I think that there is a fundamental sort of middle class suburbanite ethos that getting into situations is a prime sin far beyond anything else, the ultimate crime of being disruptive. Like, you don't get involved in Situations, because that's what the police are for, and the notion of someone like Charlie who gets in Situations but is resolutely Not A Cop is just *such* a major faux pas. Call it... nextdoor mindset, or true crime mindset: a kind of alienated busybodydom, an atomized paranoia where you're simultaneously up in everyone's business, but not particularly interested in looking past surfaces. It can be found everywhere but feels particularly at one with the atomized psychogeography of the suburbs, with their untrained barking dogs, sterile lawns, and multi car families necessitated by a lack of transit infrastructure. Yeah they're doing just fine.

The structure of the show, contra nextdoor posting and true crime podcasts, invites sitting with a whole variety of weirdos and figuring out hey, what's the deal with these guys?

The conversation with her FBI contact Agent Clark, "uber for stoolies" as she puts it, is interesting in the context of the show's wider themes. He's very blunt about the fact that despite being a fed, he can't protect her--he has to use a burner phone to talk to her, presumably because he doesn't trust his own organization. But also, due to their chance meeting, he was able to nab an incidental villain from the first episode, a character whose secrets her friend was killed over. In Charlie's words: "She did the right thing when she saw something awful, and she actually did something about it, and you killed her for it." A chance meeting with Clark in an otherwise unconnected episode set off the chain of events that lead him to both resolving that dangling thread in the first episode, and get her out of immediate danger in the last one. None of that would have happened without Charlie's own willingness to do the right thing when she sees something awful, but also her willingness to try to understand and suss out the actual truth of situations, not just their appearances.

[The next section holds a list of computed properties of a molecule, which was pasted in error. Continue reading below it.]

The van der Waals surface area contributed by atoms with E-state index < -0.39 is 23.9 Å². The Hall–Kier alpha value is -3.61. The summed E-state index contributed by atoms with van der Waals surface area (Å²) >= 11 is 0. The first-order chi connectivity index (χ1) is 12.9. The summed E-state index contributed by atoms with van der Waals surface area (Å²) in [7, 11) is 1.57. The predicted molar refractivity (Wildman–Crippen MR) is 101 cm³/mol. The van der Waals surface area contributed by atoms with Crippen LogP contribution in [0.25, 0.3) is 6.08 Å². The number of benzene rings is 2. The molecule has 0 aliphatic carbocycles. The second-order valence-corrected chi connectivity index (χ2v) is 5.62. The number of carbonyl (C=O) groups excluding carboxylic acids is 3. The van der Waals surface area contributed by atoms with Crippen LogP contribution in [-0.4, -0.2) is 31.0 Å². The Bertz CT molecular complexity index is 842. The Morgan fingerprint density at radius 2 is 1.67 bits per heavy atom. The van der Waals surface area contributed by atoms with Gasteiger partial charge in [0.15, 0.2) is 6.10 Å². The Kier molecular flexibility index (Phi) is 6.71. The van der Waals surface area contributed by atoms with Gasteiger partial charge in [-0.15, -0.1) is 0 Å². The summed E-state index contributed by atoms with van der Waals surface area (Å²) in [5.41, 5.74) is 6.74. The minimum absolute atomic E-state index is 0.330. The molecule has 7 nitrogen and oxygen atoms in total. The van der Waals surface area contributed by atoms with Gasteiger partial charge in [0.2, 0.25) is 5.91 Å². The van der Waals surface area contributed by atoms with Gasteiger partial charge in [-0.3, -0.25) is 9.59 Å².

So you have a series of individual episodes that are self contained moments of surf draculosity, that come together in a pleasing whole as Charlie's actions come together to get her out of a scrape. In this sense the show actually has the exact same structure as anime classic masterpiece Golden Boy, another celebration of absolute freaks. It's a good structure, and it's weird how little serialized superhero shows seem to have hit on it as a formal solution to the genre.

What I suppose it does lack is a certain amount of badass avenging beatdowns. Charlie might be a great detective but she's not the World's Greatest Detective--who for a long time now has mostly "detected" some gang members or goons on which to inflict lasting head trauma. There's a whole power fantasy model of heroism that seems to amount to being a bit better than whoever you're punching. The token agonizing over whether a character "is a hero" can be resolved by the presence of someone who's dropping a busload of children in the river. As Sarah put it to me when I described this article to her, heroism seems to be having the opportunity to utilize the skills you already have to accomplish an outcome you already wanted to achieve.

The central deal with the devil in the recent serialized Interview with the Vampire adaptation between narrating character Louis de Pointe du Lac and the seductive and amoral Lestat de Lioncourt is a deal of this self serving nature. The series is fairly open about this, in fact--Louis describes to his modern day interviewer, newsman Daniel Molloy, how trapped he felt in his home of New Orleans at the turn of the century, and the seductive power Lestat offered. The results are bloody. As Molloy sardonically summarizes, "Take a black man in America, make him a vampire, fuck with that vampire, and see what comes of it."

Oh, right, I should specify that Louis in this adaptation is a creole man. It probably says something that I nearly forgot to mention that, and while I was writing about forgetting to mention it I realized I also forgot to mention that Lestat and Louis are full on screen canonical gay lovers, no subtext about it. The racebending is surely to help solve the uncomfortable racial politics of the original, in which Louis is a white plantation owner. But it, and the explicit queerness, also feels shockingly natural, so natural that it's overtaken the film (haven't read the books, sorry Anne) in my mind as the image of the story.